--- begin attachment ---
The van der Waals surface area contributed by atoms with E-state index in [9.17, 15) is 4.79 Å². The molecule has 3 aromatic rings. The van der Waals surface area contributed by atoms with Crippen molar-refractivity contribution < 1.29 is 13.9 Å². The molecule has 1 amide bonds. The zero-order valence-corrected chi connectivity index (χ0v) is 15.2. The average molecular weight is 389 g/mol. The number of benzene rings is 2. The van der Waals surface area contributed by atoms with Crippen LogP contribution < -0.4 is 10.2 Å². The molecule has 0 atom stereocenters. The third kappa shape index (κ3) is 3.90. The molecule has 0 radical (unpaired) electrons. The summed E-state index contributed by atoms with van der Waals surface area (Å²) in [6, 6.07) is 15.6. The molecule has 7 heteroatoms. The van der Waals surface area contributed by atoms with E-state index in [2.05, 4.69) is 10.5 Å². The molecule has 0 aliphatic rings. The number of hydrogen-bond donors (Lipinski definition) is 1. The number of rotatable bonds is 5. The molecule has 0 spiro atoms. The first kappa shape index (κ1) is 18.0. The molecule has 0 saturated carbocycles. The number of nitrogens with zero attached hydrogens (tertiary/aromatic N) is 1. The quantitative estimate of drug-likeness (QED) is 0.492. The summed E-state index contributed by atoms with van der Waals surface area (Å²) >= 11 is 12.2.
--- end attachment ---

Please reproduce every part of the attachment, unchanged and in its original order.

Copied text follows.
The van der Waals surface area contributed by atoms with E-state index in [9.17, 15) is 4.79 Å². The molecule has 3 aromatic rings. The van der Waals surface area contributed by atoms with Crippen molar-refractivity contribution < 1.29 is 13.9 Å². The molecule has 1 amide bonds. The zero-order valence-corrected chi connectivity index (χ0v) is 15.2. The average molecular weight is 389 g/mol. The number of benzene rings is 2. The van der Waals surface area contributed by atoms with Crippen LogP contribution < -0.4 is 10.2 Å². The molecule has 0 atom stereocenters. The third kappa shape index (κ3) is 3.90. The molecule has 0 radical (unpaired) electrons. The summed E-state index contributed by atoms with van der Waals surface area (Å²) in [6, 6.07) is 15.6. The molecule has 7 heteroatoms. The van der Waals surface area contributed by atoms with E-state index in [2.05, 4.69) is 10.5 Å². The molecule has 0 aliphatic rings. The number of hydrogen-bond donors (Lipinski definition) is 1. The number of rotatable bonds is 5. The molecule has 0 spiro atoms. The first kappa shape index (κ1) is 18.0. The molecule has 0 saturated carbocycles. The number of nitrogens with zero attached hydrogens (tertiary/aromatic N) is 1. The quantitative estimate of drug-likeness (QED) is 0.492. The summed E-state index contributed by atoms with van der Waals surface area (Å²) >= 11 is 12.2.